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The triangular board is first balanced carefully on the small ball in the center of the outer frame, and each player takes all the pieces of one color. These pieces are in five different sizes, and differ accordingly in weight. The players take turns placing pieces onto the teetering board, being careful not to upset the balance of the board to the point that it strikes the frame. With each successful placement of a piece, the player not only blocks his opponents from occupying that space in the future, but also scores a number of points equal to the size of the piece successfully placed times the number of pips on the space. Those spaces nearer the edge of the board -- and the pieces with greater weight -- are worth more points, but are more likely to upset the delicate balance of the board. Once the board is full, players total their points and the player with the greatest sum wins.
Theta is a German company that makes big games with nice wooden components. Their price matches the quality, as each of their games will set you back about $50. Most of the games fall into the "dexterity" category, and they claim that you'll only unbox the game once since they look so good out of the box. They do look good, but if you display them it will probably be because the boxes do not fit well on normal sized bookshelves. Some of the games are excellent, while others look better than they play. For the uninitiated, here is a review of the Theta games:
[page 04201#001548]jump to Headquarter review
[page 07809#001549]jump to Saturn review
[page 07805#001550]jump to Cubicado review
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Like Saturn, Tribalance is a game of placement and balance. It is great looking, though not so spectacular as Saturn, but is a bit more strategic and overall is excellent. The game consists of a triangle shaped board that balances on a center ball inside of a frame. On the board are a series of spots that are labeled with one to five points in a ``dominoes-like'' pattern. The corner spaces are worth five, and the inner spaces vary based on the difficulty of placing pieces in a stable setting.
Each of up to three players gets a set of pieces that are 1, 2, 3, 4, and five units high, obviously with correspondingly increasing weight. Like Saturn, on your turn you place one of your pieces on any space and the piece stays if the board does not end up touching the frame at the end of its oscillations. You score the points on the space times the size of the unit, for a small score of 1 (a 1 unit piece in a 1-point space) all the way to 25 if you can manage to place your five unit piece in one of the three corner spots (very difficult to do!)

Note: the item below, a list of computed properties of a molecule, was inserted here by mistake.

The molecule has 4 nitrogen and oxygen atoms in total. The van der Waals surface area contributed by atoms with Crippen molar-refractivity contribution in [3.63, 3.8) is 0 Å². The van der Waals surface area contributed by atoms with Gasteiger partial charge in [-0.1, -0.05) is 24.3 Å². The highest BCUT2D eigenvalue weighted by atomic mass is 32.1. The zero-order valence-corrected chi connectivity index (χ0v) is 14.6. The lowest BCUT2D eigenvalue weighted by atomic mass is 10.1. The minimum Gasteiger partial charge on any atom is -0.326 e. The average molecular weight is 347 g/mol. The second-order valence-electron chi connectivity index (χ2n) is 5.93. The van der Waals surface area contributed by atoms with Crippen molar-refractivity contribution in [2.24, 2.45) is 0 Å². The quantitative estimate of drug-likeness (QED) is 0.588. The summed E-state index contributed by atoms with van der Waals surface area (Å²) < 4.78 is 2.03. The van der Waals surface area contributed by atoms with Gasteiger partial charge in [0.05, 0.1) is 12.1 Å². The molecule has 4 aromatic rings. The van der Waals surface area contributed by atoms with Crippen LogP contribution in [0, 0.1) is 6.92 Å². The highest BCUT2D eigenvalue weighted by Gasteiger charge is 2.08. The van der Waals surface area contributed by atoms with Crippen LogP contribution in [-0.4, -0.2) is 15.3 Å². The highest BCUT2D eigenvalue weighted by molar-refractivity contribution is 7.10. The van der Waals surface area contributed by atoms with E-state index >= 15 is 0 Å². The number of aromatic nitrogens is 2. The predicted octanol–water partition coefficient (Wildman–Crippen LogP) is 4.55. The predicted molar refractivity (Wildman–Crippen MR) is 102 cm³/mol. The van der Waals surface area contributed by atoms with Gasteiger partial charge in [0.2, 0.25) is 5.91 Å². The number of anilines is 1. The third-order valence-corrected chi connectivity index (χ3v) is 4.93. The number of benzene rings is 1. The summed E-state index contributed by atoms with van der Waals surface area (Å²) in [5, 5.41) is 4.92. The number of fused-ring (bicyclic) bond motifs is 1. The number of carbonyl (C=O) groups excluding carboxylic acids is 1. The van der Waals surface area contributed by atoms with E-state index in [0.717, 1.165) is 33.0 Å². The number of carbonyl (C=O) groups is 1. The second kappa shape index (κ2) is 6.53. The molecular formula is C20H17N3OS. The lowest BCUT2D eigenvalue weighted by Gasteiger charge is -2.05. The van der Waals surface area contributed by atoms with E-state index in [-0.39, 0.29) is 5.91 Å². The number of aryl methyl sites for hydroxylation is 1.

While clearly a balancing game, there is very real strategy in this game as well beyond estimating the impact of a certain weight piece in a certain spot on the board. With a limited set of each numbered spot, using a 4-space for a low unit piece may not gain you many points but also eliminates that 4-space for use by anyone else. The easiest way to neutralize the big pieces still held by your opponent id to give them only low number spaces left to fill.
For many of the same reasons as Saturn, Tribalance is a very good game that uses a fundamentally simple balancing principle in a well-designed mechanic and well made structure.
[page 07806#001553]jump to Fire review
[page 07807#001554]jump to Handicap review
Step by Step
[page 07808#001555]jump to Step by Step review
A Quick Summary
The eight games in the Theta collection share the common features of quality wooden components, big boxes, great aesthetics, focus on physics, and high prices. Here is a buyers guide for those interested. The number in parenthesis refers to the "dexterity/strategy" mix, with 1 meaning only dexterity and 10 meaning only strategy: